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Publication numberUS4493672 A
Publication typeGrant
Application numberUS 06/476,821
Publication dateJan 15, 1985
Filing dateMar 18, 1983
Priority dateDec 29, 1982
Fee statusPaid
Publication number06476821, 476821, US 4493672 A, US 4493672A, US-A-4493672, US4493672 A, US4493672A
InventorsMasumi Terui
Original AssigneeTakara Co., Ltd.
Export CitationBiBTeX, EndNote, RefMan
External Links: USPTO, USPTO Assignment, Espacenet
Toy vehicle assembly
US 4493672 A
Abstract
A toy vehicle assembly that can be self-propelled by a spring motor and is designed to permit the front wheels to be lifted off of the traveling surface by the addition of a weighted member. The weighted member is positioned on a pivotable bracket which is adjustable relative to the main frame of the vehicle to thereby permit a modification in the mode of travel of the vehicle.
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Claims(19)
What is claimed is:
1. A toy vehicle assembly adapted to receive a removable weighted member comprising:
a housing member having a configuration which simulates a vehicle, including an upper body shell and a lower frame member;
a front wheel assembly attached to said housing member;
a rear wheel assembly including an axle and a pair of wheels attached to said housing member, and
a support member for supporting said weighted member attached to the rear wheel assembly side of said housing member, wherein said support member includes an arm member with a weighted member holder for holding said weighted member provided at one end of the arm member, the other end of the arm member being movably attached to said upper body shell of the housing member, the arm member being rotatable about a plurality of axes in directions different from each other, wherein said weighted member holder includes a weighted member holding plate attached to said support member having a first bracket and a pair of retaining projections provided on a first surface of the holding plate, whereby said weighted member can be removably supported on the first surface of said holding plate by the holding plate, the first bracket, and the pair of retaining projections.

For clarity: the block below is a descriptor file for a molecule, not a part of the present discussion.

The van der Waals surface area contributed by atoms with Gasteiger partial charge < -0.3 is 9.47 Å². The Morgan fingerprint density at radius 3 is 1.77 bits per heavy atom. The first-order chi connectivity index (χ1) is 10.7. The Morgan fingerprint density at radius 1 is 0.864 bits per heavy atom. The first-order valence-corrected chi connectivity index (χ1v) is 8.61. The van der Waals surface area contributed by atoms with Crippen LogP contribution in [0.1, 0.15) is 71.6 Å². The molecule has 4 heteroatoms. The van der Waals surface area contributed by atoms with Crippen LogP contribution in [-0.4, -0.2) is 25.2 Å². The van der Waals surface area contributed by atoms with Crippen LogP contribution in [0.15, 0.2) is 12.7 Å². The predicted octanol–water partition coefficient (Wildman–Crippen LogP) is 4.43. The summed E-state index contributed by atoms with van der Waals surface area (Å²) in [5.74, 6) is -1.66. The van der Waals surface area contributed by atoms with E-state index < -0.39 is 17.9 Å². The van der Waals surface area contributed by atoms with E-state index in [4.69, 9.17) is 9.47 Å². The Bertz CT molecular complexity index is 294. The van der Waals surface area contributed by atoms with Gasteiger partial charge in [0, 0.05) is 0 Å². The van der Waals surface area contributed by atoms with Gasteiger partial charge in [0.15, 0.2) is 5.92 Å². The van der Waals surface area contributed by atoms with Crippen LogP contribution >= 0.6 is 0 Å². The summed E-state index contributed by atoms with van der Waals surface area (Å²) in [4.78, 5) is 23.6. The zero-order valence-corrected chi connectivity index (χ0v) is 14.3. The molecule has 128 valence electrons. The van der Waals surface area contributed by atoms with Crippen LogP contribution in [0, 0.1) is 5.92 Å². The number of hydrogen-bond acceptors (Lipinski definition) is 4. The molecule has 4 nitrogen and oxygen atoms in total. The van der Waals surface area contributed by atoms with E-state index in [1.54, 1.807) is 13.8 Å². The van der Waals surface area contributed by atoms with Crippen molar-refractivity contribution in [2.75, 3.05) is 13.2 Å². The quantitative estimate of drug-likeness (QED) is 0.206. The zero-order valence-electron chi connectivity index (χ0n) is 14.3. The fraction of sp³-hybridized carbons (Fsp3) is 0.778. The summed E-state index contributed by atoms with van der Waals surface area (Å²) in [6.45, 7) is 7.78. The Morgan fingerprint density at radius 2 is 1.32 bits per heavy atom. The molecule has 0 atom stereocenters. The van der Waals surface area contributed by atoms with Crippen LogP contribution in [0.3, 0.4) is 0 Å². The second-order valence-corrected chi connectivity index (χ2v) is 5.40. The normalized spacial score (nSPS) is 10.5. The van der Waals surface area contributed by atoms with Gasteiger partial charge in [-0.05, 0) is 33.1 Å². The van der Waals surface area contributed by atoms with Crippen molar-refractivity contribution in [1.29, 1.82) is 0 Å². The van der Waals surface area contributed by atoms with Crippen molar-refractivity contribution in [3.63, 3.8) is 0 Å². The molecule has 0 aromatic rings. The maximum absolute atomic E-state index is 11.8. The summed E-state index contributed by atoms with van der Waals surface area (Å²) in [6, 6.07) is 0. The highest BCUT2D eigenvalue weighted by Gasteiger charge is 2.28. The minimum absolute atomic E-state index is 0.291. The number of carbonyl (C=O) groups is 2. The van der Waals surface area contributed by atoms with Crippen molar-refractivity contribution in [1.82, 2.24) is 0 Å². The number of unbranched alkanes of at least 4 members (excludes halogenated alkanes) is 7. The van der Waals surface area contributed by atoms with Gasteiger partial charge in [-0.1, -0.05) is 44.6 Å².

2. The toy vehicle assembly as set forth in claim 1, wherein said arm member includes a base and a support rod, the base being rotatably attached to said upper body shell of the housing member as well as being connected to one end of said support rod by a pin joint.
3. The toy vehicle assembly as set forth in claim 1, wherein said arm member includes a base and a support rod, the base being attached to said upper body shell as well as connected to one end of said support rod by a swivel joint.